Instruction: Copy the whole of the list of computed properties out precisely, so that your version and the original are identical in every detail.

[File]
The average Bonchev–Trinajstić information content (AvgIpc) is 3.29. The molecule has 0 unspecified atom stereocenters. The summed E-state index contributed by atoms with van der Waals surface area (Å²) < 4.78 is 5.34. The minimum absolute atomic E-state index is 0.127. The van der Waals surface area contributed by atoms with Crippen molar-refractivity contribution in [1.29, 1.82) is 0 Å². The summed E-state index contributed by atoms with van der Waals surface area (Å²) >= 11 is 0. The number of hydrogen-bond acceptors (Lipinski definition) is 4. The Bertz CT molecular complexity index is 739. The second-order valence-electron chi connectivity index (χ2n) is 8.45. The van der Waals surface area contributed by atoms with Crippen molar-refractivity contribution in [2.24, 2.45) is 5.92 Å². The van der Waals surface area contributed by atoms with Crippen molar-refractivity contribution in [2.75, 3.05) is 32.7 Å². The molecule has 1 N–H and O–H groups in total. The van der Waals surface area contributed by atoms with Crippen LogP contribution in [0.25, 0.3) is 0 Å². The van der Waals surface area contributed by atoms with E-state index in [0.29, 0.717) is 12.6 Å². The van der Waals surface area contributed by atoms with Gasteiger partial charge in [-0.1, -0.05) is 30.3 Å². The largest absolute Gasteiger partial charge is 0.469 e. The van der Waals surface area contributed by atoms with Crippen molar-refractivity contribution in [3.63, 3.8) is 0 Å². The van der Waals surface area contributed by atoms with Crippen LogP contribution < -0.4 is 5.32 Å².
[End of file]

The average Bonchev–Trinajstić information content (AvgIpc) is 3.29. The molecule has 0 unspecified atom stereocenters. The summed E-state index contributed by atoms with van der Waals surface area (Å²) < 4.78 is 5.34. The minimum absolute atomic E-state index is 0.127. The van der Waals surface area contributed by atoms with Crippen molar-refractivity contribution in [1.29, 1.82) is 0 Å². The summed E-state index contributed by atoms with van der Waals surface area (Å²) >= 11 is 0. The number of hydrogen-bond acceptors (Lipinski definition) is 4. The Bertz CT molecular complexity index is 739. The second-order valence-electron chi connectivity index (χ2n) is 8.45. The van der Waals surface area contributed by atoms with Crippen molar-refractivity contribution in [2.24, 2.45) is 5.92 Å². The van der Waals surface area contributed by atoms with Crippen molar-refractivity contribution in [2.75, 3.05) is 32.7 Å². The molecule has 1 N–H and O–H groups in total. The van der Waals surface area contributed by atoms with Crippen LogP contribution in [0.25, 0.3) is 0 Å². The van der Waals surface area contributed by atoms with E-state index in [0.29, 0.717) is 12.6 Å². The van der Waals surface area contributed by atoms with Gasteiger partial charge in [-0.1, -0.05) is 30.3 Å². The largest absolute Gasteiger partial charge is 0.469 e. The van der Waals surface area contributed by atoms with Crippen molar-refractivity contribution in [3.63, 3.8) is 0 Å². The van der Waals surface area contributed by atoms with Crippen LogP contribution < -0.4 is 5.32 Å².